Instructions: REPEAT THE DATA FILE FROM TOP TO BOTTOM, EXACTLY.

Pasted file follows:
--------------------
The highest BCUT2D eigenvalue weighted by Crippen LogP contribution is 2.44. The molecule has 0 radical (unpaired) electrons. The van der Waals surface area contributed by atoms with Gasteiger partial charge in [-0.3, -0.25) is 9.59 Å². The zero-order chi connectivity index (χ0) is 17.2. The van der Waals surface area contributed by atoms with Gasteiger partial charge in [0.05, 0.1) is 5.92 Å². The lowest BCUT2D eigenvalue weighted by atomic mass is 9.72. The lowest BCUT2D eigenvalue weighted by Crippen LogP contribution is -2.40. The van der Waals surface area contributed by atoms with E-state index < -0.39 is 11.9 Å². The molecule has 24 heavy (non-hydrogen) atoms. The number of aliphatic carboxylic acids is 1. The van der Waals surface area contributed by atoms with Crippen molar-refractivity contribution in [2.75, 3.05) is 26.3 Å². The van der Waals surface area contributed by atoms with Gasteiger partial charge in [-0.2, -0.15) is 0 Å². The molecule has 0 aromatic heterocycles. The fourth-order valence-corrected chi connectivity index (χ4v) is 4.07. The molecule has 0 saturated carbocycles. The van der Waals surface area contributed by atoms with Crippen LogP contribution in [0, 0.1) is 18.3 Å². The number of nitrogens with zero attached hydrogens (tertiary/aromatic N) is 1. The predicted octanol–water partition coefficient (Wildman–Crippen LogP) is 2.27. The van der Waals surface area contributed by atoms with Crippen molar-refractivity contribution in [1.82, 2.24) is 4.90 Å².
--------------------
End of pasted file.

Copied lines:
The highest BCUT2D eigenvalue weighted by Crippen LogP contribution is 2.44. The molecule has 0 radical (unpaired) electrons. The van der Waals surface area contributed by atoms with Gasteiger partial charge in [-0.3, -0.25) is 9.59 Å². The zero-order chi connectivity index (χ0) is 17.2. The van der Waals surface area contributed by atoms with Gasteiger partial charge in [0.05, 0.1) is 5.92 Å². The lowest BCUT2D eigenvalue weighted by atomic mass is 9.72. The lowest BCUT2D eigenvalue weighted by Crippen LogP contribution is -2.40. The van der Waals surface area contributed by atoms with E-state index < -0.39 is 11.9 Å². The molecule has 24 heavy (non-hydrogen) atoms. The number of aliphatic carboxylic acids is 1. The van der Waals surface area contributed by atoms with Crippen molar-refractivity contribution in [2.75, 3.05) is 26.3 Å². The van der Waals surface area contributed by atoms with Gasteiger partial charge in [-0.2, -0.15) is 0 Å². The molecule has 0 aromatic heterocycles. The fourth-order valence-corrected chi connectivity index (χ4v) is 4.07. The molecule has 0 saturated carbocycles. The van der Waals surface area contributed by atoms with Crippen LogP contribution in [0, 0.1) is 18.3 Å². The number of nitrogens with zero attached hydrogens (tertiary/aromatic N) is 1. The predicted octanol–water partition coefficient (Wildman–Crippen LogP) is 2.27. The van der Waals surface area contributed by atoms with Crippen molar-refractivity contribution in [1.82, 2.24) is 4.90 Å².